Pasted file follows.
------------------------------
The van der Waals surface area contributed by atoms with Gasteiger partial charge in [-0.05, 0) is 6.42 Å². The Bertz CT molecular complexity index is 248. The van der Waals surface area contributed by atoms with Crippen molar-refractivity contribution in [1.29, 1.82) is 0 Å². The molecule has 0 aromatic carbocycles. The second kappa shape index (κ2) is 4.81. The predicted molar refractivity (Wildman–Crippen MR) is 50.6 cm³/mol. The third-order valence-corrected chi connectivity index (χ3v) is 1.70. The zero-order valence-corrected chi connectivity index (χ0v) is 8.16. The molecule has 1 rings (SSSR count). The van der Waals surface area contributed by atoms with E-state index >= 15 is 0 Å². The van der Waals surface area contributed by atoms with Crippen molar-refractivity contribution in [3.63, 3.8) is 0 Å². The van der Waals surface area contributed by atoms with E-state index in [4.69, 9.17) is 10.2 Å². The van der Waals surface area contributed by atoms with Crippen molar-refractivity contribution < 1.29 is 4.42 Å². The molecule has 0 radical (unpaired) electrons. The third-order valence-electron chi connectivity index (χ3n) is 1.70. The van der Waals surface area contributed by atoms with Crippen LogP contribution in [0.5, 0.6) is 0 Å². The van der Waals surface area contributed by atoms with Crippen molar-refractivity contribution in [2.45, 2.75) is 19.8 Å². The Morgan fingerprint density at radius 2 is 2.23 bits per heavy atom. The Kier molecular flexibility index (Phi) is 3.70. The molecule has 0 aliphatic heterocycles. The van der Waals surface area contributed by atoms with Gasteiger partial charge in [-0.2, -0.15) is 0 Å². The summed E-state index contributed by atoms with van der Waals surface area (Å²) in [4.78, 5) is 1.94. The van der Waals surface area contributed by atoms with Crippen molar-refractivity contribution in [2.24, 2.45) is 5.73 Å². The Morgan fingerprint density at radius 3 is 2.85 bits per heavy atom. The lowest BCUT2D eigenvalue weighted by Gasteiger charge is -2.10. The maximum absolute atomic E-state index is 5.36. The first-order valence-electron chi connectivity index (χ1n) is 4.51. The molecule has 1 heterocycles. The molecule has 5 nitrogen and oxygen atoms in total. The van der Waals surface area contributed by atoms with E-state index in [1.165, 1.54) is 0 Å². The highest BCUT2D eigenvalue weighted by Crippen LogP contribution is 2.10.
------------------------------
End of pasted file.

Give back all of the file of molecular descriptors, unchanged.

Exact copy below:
The van der Waals surface area contributed by atoms with Gasteiger partial charge in [-0.05, 0) is 6.42 Å². The Bertz CT molecular complexity index is 248. The van der Waals surface area contributed by atoms with Crippen molar-refractivity contribution in [1.29, 1.82) is 0 Å². The molecule has 0 aromatic carbocycles. The second kappa shape index (κ2) is 4.81. The predicted molar refractivity (Wildman–Crippen MR) is 50.6 cm³/mol. The third-order valence-corrected chi connectivity index (χ3v) is 1.70. The zero-order valence-corrected chi connectivity index (χ0v) is 8.16. The molecule has 1 rings (SSSR count). The van der Waals surface area contributed by atoms with E-state index >= 15 is 0 Å². The van der Waals surface area contributed by atoms with Crippen molar-refractivity contribution in [3.63, 3.8) is 0 Å². The van der Waals surface area contributed by atoms with E-state index in [4.69, 9.17) is 10.2 Å². The van der Waals surface area contributed by atoms with Crippen molar-refractivity contribution < 1.29 is 4.42 Å². The molecule has 0 radical (unpaired) electrons. The third-order valence-electron chi connectivity index (χ3n) is 1.70. The van der Waals surface area contributed by atoms with Crippen LogP contribution in [0.5, 0.6) is 0 Å². The van der Waals surface area contributed by atoms with Crippen molar-refractivity contribution in [2.45, 2.75) is 19.8 Å². The Morgan fingerprint density at radius 2 is 2.23 bits per heavy atom. The Kier molecular flexibility index (Phi) is 3.70. The molecule has 0 aliphatic heterocycles. The van der Waals surface area contributed by atoms with Gasteiger partial charge in [-0.2, -0.15) is 0 Å². The summed E-state index contributed by atoms with van der Waals surface area (Å²) in [4.78, 5) is 1.94. The van der Waals surface area contributed by atoms with Crippen molar-refractivity contribution in [2.24, 2.45) is 5.73 Å². The Morgan fingerprint density at radius 3 is 2.85 bits per heavy atom. The lowest BCUT2D eigenvalue weighted by Gasteiger charge is -2.10. The maximum absolute atomic E-state index is 5.36. The first-order valence-electron chi connectivity index (χ1n) is 4.51. The molecule has 1 heterocycles. The molecule has 5 nitrogen and oxygen atoms in total. The van der Waals surface area contributed by atoms with E-state index in [1.165, 1.54) is 0 Å². The highest BCUT2D eigenvalue weighted by Crippen LogP contribution is 2.10.